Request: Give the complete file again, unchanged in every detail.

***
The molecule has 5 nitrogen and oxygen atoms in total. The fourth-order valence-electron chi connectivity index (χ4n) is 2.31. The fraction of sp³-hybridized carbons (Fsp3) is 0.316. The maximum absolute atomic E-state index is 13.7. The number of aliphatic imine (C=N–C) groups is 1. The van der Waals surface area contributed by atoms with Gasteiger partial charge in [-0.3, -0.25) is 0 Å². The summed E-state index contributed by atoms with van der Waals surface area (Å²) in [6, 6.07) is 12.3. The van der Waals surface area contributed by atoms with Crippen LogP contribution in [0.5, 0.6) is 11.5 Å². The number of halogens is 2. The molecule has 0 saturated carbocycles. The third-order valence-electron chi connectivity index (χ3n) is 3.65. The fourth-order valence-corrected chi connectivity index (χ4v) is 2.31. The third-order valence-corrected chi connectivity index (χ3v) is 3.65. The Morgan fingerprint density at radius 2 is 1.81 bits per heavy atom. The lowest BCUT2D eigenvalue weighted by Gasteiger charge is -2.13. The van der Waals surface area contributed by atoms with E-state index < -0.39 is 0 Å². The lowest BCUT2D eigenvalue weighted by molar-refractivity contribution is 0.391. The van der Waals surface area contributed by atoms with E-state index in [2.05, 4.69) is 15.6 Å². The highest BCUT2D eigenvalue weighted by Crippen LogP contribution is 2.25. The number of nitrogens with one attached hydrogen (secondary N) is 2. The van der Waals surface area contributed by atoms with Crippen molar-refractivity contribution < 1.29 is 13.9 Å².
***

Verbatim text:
The molecule has 5 nitrogen and oxygen atoms in total. The fourth-order valence-electron chi connectivity index (χ4n) is 2.31. The fraction of sp³-hybridized carbons (Fsp3) is 0.316. The maximum absolute atomic E-state index is 13.7. The number of aliphatic imine (C=N–C) groups is 1. The van der Waals surface area contributed by atoms with Gasteiger partial charge in [-0.3, -0.25) is 0 Å². The summed E-state index contributed by atoms with van der Waals surface area (Å²) in [6, 6.07) is 12.3. The van der Waals surface area contributed by atoms with Crippen LogP contribution in [0.5, 0.6) is 11.5 Å². The number of halogens is 2. The molecule has 0 saturated carbocycles. The third-order valence-electron chi connectivity index (χ3n) is 3.65. The fourth-order valence-corrected chi connectivity index (χ4v) is 2.31. The third-order valence-corrected chi connectivity index (χ3v) is 3.65. The Morgan fingerprint density at radius 2 is 1.81 bits per heavy atom. The lowest BCUT2D eigenvalue weighted by Gasteiger charge is -2.13. The van der Waals surface area contributed by atoms with E-state index < -0.39 is 0 Å². The lowest BCUT2D eigenvalue weighted by molar-refractivity contribution is 0.391. The van der Waals surface area contributed by atoms with E-state index in [2.05, 4.69) is 15.6 Å². The highest BCUT2D eigenvalue weighted by Crippen LogP contribution is 2.25. The number of nitrogens with one attached hydrogen (secondary N) is 2. The van der Waals surface area contributed by atoms with Crippen molar-refractivity contribution < 1.29 is 13.9 Å².